I’m a bit of an oddball: I took ‘solo flyer’ to a high art form, being almost continuously and faithfully in relationships with men throughout my adult life, and yet managing to stay unmarried and separate. Not because I was looking for greener grass, but because I was not looking for any grass at all!
I’ve always felt a sense of what love means, but not seen it in the world.
I’ve always felt a sense of what love could truly be, with nothing around me to point to and say: ‘That’s it, that’s real love.’
There’s so much that was labeled real love, and didn’t feel like it to me.
Many of my relationships with men have been envied by others, considered to be wonderful, well-rounded and desirable in more than one way. I’ve gone into them deeply, too deeply for most men’s comfort. I loved those men and still do. They loved me, and still do. And there’s plenty of regretting of loss in all of it. But something never satisfied me; there was always a feeling of this elusive ‘it’ not being there, no matter what exalted heights we seemed to be going to.
The love we shared seemed to be lacking that ‘it’, even though it was ‘love’ by any societal standard.
Sex was often awesome by most people’s measure, and yet… there was almost always that elusive ‘it’ missing there too. A feeling of not being truly loved, not truly felt, not truly seen, a lack of commitment to truly connect in love with ourselves before connecting in body with each other (true intimacy) – of there not being the openness to truly let another in, or to truly love when the hearts are crying out to do it but blocked from expressing it.
I felt complete within myself by all the standards of general life. I wanted neither the monastery, nor loveless relationships of convenience; marriage (the way it looked to me in the world today), nor children (the way parenthood looked to me).
Actually I did want the ‘divine marriage‘ – the ‘stars’ – which has nothing to do with rituals, contracts and the form it is expected to take in the temporal world. It is the inspiring, sacred connection and understanding between two people that I could feel to be possible, but never attained in any consistent way with anyone. Had I found it, I may have married in the conventional sense.
Instead I discovered that to be a solo flyer and a woman and to not want to ‘catch’ a man for marriage and babies, was considered so unacceptable, so ‘weird’, so ‘abnormal’, that I separated even further.
The man-woman hooking game felt so wrong to me that I did not want to play it at all and the only way I saw to not play it back then was to keep myself separate and apart even when in relationship.
And although it rightly annoyed the men, I don’t relinquish one iota of their responsibility in it. They wanted to play off multiple women, and some of them did. They wanted to take off the (metaphorical) wedding ring when they were out and about on their own. Yet they wanted to have the possessed woman at home – wife, secretary, nurse, maid, assistant, mummy – all less-than-equal, a sub-set of their manly lives. And all the while not fully committing even to a relationship of that kind, not walking side-by-side with a complete equal human of opposite gender, which is what I wanted in my relationships. Men always seemed to have an eye out for greener grass, (ironically, when some of them felt they had found that greener grass, they discovered to their dismay that they’d actually had it all along and regretted having lost it!).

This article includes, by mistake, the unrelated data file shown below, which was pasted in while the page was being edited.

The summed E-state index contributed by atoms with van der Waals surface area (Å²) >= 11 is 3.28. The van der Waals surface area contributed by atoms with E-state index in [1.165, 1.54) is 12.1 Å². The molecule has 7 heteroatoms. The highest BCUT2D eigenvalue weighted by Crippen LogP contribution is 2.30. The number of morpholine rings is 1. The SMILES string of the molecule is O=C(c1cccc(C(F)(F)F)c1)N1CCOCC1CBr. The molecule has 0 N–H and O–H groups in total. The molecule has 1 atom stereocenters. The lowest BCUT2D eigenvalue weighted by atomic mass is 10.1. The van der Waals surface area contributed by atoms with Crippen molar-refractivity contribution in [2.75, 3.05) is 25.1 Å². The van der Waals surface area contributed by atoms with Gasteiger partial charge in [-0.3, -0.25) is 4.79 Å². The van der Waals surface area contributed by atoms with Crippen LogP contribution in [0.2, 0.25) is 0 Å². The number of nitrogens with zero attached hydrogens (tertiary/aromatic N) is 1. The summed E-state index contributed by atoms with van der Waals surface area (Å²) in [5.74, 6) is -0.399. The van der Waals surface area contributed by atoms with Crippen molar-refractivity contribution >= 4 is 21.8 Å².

Am I being too hard on the men? You bet! If I take the flack for saying it, so be it, I’m used to that.
However this is not just a call-out to men; it’s also a call-out to the women of the world.
We need to hear it too, not as a self-righteous justification of why we’re rotten miserable and unsatisfied in relationships, but as an exposure of the shared responsibility – for our part in it.
The problem I keep coming up against personally is that just about everyone looks for the ‘outer form’ in one of the form-filling categories of relationships, assigned by society based on age, gender, social standing, etc. …
Either you’re a legally married or a de facto couple (and either way it’s assumed to be long-term, even in the face of the reality that it often isn’t) in a straitjacket-like commitment even when often in your hearts you’re not committed.
You’re flying solo – casually dating, ‘bed-hopping’, leading the bachelor life, etc. because you don’t want to commit.
You’re ‘just friends’, with or without ‘benefits’ (the ‘with’ meaning you have sex for relief but don’t want to commit).
You’re confirmed celibate, leading the spiritual life (which could mean you’re retreating into a cave because you don’t want to commit).
All these Or’s and none of them lived as true relationship, with spouse, partners, self, friends, or God.
All these Or’s and none of them truth.
All about not wanting to commit, connect, stretch beyond limitations, heal hurts, or deal with uncomfortable truths, none of which can be done to their fullest extent without commitment to relationship with self and others.
I can feel within myself the divine marriage, and that with two people in it, every moment spent together could be cherished as both the first and the last.
Not one moment to slack off, or not be present, or take anything for granted.
By Dianne Trussell, Goonellabah, NSW, Australia
You might also enjoy:
Making A Relationship About True Love
“… an audio presentation from Annette Baker and Gabrielle Caplice about the choice “to not live a lesser quality than love in your relationship”.
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Marriage vows with a difference. Michelle Sheldrake shares her marriage vows……. to herself!
Single By Choice – Does It Really Exist?
“….where I am coming from is a very conscious commitment to what relationships are truly about … LOVE.”